According to the CTIA, America’s wireless providers invested $29.1 billion in 2019 as they worked on building out their 5G networks. The data comes from CTIA’s annual survey, which it’s been publishing for 35 years.
FierceWireless has previously reported the following 2019 capex numbers:
AT&T - $23.7 billion
Verizon - $17.9 billion
T-Mobile - between $5.8 billion to $6.1 billion
Sprint - $4.5 billion
But CTIA’s capex number excludes the cost of spectrum licenses. In an email to FierceWireless, a CTIA spokesperson said, “The $29.1 billion in capital investment reported for 2019 excludes the sums bid in auctions for licenses conducted by the FCC, as well the cost of any licenses purchased in private transactions in any year.”
The spokesperson also noted that AT&T and Verizon no longer publicly report their wireless-only-related capex. Their totals reflect both wireless and wired capex, including capital expenditures such as fiber rollouts.
The 2019 investment of $29.1 billion marks a four-year high. “This accounts for 18% of the world's spending on wireless, while the U.S. represents just 4.5% of the world's population,” stated CTIA.
A lot of the 2019 and current capex is being spent on the rollout of 5G-ready cell sites and antennas. CTIA says in 2019 the wireless industry added over 46,000 cell sites—more than the combined growth from 2015 to 2018—to reach 395,562 active sites across the country.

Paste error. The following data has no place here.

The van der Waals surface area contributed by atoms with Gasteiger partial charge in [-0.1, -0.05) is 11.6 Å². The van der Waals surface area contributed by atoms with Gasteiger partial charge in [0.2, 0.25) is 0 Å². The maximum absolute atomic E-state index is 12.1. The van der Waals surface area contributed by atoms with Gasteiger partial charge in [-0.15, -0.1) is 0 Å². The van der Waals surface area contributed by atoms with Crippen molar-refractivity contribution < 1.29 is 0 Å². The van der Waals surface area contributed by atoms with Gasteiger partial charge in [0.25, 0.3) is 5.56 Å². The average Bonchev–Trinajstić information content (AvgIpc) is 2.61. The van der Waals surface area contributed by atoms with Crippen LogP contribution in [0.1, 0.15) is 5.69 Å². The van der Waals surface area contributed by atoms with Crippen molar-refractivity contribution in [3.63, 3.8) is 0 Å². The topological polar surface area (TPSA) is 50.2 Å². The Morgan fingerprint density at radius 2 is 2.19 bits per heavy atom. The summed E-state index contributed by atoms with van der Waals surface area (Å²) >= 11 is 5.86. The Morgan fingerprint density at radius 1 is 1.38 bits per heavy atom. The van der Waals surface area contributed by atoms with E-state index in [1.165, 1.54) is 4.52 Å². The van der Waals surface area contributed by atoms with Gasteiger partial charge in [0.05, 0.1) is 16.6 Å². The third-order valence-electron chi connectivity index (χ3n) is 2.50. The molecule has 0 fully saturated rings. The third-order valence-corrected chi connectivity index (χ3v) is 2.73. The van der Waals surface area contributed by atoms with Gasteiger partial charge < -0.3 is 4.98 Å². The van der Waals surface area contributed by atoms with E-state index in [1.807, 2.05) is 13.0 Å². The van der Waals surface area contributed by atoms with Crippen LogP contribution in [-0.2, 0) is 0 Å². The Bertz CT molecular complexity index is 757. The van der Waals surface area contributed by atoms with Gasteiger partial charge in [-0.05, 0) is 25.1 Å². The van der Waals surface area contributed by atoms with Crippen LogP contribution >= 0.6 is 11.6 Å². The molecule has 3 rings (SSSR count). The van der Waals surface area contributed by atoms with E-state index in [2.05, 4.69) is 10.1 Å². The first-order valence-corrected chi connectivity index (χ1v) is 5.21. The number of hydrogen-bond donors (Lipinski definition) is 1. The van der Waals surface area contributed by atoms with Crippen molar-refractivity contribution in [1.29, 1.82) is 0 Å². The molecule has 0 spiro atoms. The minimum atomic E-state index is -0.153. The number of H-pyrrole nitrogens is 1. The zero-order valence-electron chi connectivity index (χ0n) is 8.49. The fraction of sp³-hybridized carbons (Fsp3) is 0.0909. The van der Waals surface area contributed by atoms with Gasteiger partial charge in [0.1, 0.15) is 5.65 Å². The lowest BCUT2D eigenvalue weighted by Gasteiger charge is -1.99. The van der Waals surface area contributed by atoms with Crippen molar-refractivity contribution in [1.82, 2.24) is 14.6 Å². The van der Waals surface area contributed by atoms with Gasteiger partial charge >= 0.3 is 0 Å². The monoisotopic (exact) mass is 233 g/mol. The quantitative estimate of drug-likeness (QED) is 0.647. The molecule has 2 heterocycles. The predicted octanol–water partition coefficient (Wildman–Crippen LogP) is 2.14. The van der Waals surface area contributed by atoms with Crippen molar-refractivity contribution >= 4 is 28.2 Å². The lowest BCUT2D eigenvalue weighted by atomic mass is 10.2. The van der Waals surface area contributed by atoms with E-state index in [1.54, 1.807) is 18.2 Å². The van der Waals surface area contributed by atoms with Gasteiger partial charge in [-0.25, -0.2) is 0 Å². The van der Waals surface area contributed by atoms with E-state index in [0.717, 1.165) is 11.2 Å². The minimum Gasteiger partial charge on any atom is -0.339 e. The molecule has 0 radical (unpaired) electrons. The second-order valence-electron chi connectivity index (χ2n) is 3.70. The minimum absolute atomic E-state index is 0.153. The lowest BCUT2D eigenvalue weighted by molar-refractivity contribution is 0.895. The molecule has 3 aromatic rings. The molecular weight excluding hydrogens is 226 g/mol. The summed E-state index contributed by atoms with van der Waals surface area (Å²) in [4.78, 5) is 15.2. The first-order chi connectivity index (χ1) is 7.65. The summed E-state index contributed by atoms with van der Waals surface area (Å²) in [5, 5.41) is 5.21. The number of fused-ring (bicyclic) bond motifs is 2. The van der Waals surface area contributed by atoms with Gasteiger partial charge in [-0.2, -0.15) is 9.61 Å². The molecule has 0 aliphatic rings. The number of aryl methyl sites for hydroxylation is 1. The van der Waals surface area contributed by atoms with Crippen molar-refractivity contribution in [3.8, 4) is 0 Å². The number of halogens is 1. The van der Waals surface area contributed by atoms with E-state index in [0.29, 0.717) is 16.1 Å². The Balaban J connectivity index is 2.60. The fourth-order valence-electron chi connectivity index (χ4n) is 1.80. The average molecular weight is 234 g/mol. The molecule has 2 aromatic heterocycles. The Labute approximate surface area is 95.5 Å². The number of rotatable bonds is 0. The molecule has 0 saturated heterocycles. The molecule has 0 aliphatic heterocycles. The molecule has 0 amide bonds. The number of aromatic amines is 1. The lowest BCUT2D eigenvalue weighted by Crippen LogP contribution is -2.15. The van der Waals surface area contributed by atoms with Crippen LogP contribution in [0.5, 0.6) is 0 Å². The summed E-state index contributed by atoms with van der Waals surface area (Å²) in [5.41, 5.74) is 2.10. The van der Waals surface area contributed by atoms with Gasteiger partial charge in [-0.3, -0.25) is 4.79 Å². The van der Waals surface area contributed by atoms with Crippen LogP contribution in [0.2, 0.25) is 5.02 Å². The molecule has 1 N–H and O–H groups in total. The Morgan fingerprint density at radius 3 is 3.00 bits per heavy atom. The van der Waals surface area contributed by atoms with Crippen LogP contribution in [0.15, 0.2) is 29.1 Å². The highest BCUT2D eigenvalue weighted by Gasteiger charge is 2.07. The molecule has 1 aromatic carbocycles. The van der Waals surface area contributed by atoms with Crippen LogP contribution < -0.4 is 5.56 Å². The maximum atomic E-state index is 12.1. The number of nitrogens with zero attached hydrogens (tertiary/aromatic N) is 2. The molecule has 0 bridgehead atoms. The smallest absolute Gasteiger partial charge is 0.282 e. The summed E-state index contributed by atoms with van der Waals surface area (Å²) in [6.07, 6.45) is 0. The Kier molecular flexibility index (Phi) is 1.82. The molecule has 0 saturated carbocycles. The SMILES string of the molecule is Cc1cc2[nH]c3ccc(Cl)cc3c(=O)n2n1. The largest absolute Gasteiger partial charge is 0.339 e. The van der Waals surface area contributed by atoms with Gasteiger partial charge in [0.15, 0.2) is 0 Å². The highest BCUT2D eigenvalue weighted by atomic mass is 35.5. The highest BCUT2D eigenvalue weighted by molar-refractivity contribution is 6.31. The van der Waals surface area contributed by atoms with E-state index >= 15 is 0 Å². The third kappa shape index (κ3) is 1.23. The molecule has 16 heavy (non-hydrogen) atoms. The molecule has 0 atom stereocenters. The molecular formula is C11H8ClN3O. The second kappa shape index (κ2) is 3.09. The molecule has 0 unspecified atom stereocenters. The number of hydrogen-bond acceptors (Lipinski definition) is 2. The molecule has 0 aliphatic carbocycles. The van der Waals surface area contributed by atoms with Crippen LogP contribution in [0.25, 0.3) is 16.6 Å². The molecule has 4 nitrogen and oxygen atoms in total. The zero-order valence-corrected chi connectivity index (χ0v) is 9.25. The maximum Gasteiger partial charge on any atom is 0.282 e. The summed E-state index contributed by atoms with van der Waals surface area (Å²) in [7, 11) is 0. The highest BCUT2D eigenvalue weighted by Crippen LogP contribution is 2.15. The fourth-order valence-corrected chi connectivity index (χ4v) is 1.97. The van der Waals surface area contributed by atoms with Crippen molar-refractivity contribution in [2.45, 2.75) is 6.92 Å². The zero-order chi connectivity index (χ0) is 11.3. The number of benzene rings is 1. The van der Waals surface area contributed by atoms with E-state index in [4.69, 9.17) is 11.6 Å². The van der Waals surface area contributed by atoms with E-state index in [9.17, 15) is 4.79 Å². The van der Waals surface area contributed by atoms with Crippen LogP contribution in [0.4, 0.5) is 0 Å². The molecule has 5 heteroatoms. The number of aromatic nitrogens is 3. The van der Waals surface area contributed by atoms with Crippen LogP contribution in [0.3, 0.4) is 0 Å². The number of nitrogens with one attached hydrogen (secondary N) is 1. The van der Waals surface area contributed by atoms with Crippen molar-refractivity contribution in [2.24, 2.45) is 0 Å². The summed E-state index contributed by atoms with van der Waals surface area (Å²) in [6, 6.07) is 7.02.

“Thanks to new federal and state policies that streamline their zoning and permitting, the industry built more cell sites last year than the previous three years combined,” stated CTIA.
FCC Chief of Staff Matthew Berry tweeted, “From 2013 to 2016, the number of cell sites in the United States increased by fewer than 4,000. But in the first three years of this FCC (2017, 2018, and 2019), the number of cell sites in the U.S. increased by more than 87,000!”
From 2013 to 2016, the number of cell sites in the United States increased by fewer than 4,000.— Matthew Berry (@matthewberryfcc) August 25, 2020
But in the first three years of this FCC (2017, 2018, and 2019), the number of cell sites in the U.S. increased by more than 87,000!
Our wireless infrastructure reforms are working.